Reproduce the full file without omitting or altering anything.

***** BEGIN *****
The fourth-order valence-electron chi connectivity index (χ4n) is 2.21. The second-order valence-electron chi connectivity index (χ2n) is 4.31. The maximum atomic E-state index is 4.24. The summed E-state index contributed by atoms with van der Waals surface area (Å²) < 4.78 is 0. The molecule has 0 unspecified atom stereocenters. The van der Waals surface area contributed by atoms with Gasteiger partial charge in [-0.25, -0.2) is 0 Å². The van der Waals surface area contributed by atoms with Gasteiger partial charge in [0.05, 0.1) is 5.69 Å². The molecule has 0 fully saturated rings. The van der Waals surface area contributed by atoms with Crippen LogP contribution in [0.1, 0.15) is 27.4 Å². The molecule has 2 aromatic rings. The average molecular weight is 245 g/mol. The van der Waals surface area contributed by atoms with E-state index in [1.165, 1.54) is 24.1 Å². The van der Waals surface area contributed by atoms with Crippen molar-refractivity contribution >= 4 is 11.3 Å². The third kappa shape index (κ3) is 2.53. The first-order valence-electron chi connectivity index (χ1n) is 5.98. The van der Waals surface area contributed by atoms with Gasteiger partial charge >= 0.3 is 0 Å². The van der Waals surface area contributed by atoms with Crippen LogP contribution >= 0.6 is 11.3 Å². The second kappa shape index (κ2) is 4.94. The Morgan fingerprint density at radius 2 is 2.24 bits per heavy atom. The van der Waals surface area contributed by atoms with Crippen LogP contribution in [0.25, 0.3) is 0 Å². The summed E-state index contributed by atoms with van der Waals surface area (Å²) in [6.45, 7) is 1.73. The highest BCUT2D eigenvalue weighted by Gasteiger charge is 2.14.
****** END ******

The fourth-order valence-electron chi connectivity index (χ4n) is 2.21. The second-order valence-electron chi connectivity index (χ2n) is 4.31. The maximum atomic E-state index is 4.24. The summed E-state index contributed by atoms with van der Waals surface area (Å²) < 4.78 is 0. The molecule has 0 unspecified atom stereocenters. The van der Waals surface area contributed by atoms with Gasteiger partial charge in [-0.25, -0.2) is 0 Å². The van der Waals surface area contributed by atoms with Gasteiger partial charge in [0.05, 0.1) is 5.69 Å². The molecule has 0 fully saturated rings. The van der Waals surface area contributed by atoms with Crippen LogP contribution in [0.1, 0.15) is 27.4 Å². The molecule has 2 aromatic rings. The average molecular weight is 245 g/mol. The van der Waals surface area contributed by atoms with E-state index in [1.165, 1.54) is 24.1 Å². The van der Waals surface area contributed by atoms with Crippen molar-refractivity contribution >= 4 is 11.3 Å². The third kappa shape index (κ3) is 2.53. The first-order valence-electron chi connectivity index (χ1n) is 5.98. The van der Waals surface area contributed by atoms with Gasteiger partial charge >= 0.3 is 0 Å². The van der Waals surface area contributed by atoms with Crippen LogP contribution >= 0.6 is 11.3 Å². The second kappa shape index (κ2) is 4.94. The Morgan fingerprint density at radius 2 is 2.24 bits per heavy atom. The van der Waals surface area contributed by atoms with Crippen LogP contribution in [0.25, 0.3) is 0 Å². The summed E-state index contributed by atoms with van der Waals surface area (Å²) in [6.45, 7) is 1.73. The highest BCUT2D eigenvalue weighted by Gasteiger charge is 2.14.